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Bacteria infection is a real threat of orthopedic implants...

Khoa Dang Do's picture

S. aureus is common gram-positive bacteria which may cause severe infections in clinical practices.In nature, bacteria normally exist in two states: planktonic or biofilms. Unlike planktonic cell, which are free floating microbes in suspension, cells within a biofilm adhere to the surface of soft tissues and implanted medical devices such as, hips and knees.Following bacterial initial attachment, the bacteria will secrete an extracellular polysaccharide matrix to protect themselves as they gather the accumulated nutrients from the surrounding aqueous environment required for biofilm survival.As a result, the bacteria within the biofilms are approximately 10 to 1000 times harder to be killed by antibiotics.

New Directions: A Summary of My Research

Kasie Coogan's picture

            This summer I have had the opportunity to explore an area of research that was completely unfamiliar to me. My project studied forced colloids in nematic suspensions via Brownian Dynamics simulations. If this sounds totally confusing to you, then you are in the same boat I was in two months ago. Don’t worry, I’ll clue you in on some of the things I learned this summer. A nematic suspension refers to a group of particles that exhibit a particular alignment along an axis. In this case, the suspension models that of a nematic liquid crystal. Due to their ordering, liquid crystals are anisotropic, meaning that their properties are dependent on the direction in which they are measured.

783 Million People Without Drinkable Water...

Aaron Henson's picture

According to The Water Project (thewaterproject.org), in 2016, there were 783 million people who did not have access to clean water sources. Not having a clean water source greatly increases the mortality rate and drastically decreases the quality of life. Having the opportunity to potentially help with this problem by performing research in a new water disinfection technique this summer has impacted me in many ways, both professional and personal. I arrived at UPRM two months ago to participate in the REU program for undergraduate research. In the past two months I have been blessed to experience the rich culture of Puerto Rico and make lifelong friends.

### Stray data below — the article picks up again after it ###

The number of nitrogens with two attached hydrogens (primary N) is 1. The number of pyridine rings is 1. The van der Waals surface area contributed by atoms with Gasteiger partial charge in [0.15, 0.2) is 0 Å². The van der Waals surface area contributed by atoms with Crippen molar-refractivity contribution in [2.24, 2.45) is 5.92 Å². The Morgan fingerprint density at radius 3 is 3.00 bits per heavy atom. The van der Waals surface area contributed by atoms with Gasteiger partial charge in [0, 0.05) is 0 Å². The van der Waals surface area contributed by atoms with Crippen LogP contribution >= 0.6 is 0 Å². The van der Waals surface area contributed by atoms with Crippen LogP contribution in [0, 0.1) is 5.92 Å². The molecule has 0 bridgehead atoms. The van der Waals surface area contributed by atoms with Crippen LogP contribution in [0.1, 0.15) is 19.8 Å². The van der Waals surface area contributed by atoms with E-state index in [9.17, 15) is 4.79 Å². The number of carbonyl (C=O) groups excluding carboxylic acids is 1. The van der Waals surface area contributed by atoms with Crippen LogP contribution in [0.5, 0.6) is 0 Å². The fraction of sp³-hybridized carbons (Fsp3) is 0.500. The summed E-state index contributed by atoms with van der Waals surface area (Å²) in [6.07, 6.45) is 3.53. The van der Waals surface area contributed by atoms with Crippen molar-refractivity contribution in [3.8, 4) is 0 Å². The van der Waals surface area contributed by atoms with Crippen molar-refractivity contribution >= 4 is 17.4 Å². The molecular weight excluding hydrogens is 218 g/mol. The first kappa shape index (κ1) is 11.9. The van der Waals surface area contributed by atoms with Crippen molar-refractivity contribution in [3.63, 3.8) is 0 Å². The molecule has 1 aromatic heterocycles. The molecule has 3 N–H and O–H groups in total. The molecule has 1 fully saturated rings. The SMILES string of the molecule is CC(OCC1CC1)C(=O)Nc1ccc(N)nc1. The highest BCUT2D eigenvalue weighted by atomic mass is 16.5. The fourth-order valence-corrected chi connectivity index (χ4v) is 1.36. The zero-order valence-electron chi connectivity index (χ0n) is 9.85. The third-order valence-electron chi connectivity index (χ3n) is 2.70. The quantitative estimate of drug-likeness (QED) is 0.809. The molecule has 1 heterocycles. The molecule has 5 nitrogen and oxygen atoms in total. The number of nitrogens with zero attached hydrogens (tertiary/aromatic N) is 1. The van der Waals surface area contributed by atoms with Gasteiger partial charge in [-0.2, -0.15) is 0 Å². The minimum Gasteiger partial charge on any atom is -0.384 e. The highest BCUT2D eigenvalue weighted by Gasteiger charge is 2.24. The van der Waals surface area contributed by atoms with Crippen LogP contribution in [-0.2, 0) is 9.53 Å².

Breast Cancer Spreading: A Team Effort?

Seneca Cox's picture

Approximately every 13 minutes, in the United States alone, one woman will die of breast cancer. Metastasis, the main cause of patient death, is the process by which breast cancer cells spread throughout the body by means of blood and lymphatic vessels. Breast cancer cells metastasize primarily via the lymphatic vasculature, which is lined by endothelial cells. Previous research suggests that lymphatic endothelial cells (LECs) help tumors grow more quickly, but there is little information on whether, or how, the metabolism of breast cancer cells is impacted by the LECs. Unlike normal cell metabolism, which relies on oxidative phosphorylation, breast cancer cell metabolism relies on glycolysis and therefore consumes more glucose.

BPA Sorption onto PE Particles

Nicholas Hoffman's picture